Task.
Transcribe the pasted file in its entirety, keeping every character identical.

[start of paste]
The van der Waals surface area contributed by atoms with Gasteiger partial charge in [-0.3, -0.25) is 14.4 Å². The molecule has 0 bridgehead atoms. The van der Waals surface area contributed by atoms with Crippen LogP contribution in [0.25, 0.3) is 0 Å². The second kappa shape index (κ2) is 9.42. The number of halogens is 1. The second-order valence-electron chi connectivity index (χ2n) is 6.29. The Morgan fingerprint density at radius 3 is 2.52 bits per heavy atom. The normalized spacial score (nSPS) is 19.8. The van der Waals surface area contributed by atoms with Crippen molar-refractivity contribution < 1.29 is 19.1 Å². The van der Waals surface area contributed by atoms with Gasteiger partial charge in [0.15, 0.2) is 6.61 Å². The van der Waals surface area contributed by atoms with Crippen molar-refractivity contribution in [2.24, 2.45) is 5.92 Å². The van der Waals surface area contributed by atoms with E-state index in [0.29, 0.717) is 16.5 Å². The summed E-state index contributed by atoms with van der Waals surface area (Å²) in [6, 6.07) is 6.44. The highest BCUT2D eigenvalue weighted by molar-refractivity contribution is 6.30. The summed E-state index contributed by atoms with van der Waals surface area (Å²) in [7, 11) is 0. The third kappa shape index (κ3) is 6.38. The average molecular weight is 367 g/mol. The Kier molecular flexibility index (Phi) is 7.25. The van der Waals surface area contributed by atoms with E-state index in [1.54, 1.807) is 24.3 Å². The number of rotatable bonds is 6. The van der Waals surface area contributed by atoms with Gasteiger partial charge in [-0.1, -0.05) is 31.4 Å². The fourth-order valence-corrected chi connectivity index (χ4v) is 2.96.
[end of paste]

The van der Waals surface area contributed by atoms with Gasteiger partial charge in [-0.3, -0.25) is 14.4 Å². The molecule has 0 bridgehead atoms. The van der Waals surface area contributed by atoms with Crippen LogP contribution in [0.25, 0.3) is 0 Å². The second kappa shape index (κ2) is 9.42. The number of halogens is 1. The second-order valence-electron chi connectivity index (χ2n) is 6.29. The Morgan fingerprint density at radius 3 is 2.52 bits per heavy atom. The normalized spacial score (nSPS) is 19.8. The van der Waals surface area contributed by atoms with Crippen molar-refractivity contribution < 1.29 is 19.1 Å². The van der Waals surface area contributed by atoms with Gasteiger partial charge in [0.15, 0.2) is 6.61 Å². The van der Waals surface area contributed by atoms with Crippen molar-refractivity contribution in [2.24, 2.45) is 5.92 Å². The van der Waals surface area contributed by atoms with E-state index in [0.29, 0.717) is 16.5 Å². The summed E-state index contributed by atoms with van der Waals surface area (Å²) in [6, 6.07) is 6.44. The highest BCUT2D eigenvalue weighted by molar-refractivity contribution is 6.30. The summed E-state index contributed by atoms with van der Waals surface area (Å²) in [7, 11) is 0. The third kappa shape index (κ3) is 6.38. The average molecular weight is 367 g/mol. The Kier molecular flexibility index (Phi) is 7.25. The van der Waals surface area contributed by atoms with E-state index in [1.54, 1.807) is 24.3 Å². The number of rotatable bonds is 6. The van der Waals surface area contributed by atoms with Gasteiger partial charge in [-0.1, -0.05) is 31.4 Å². The fourth-order valence-corrected chi connectivity index (χ4v) is 2.96.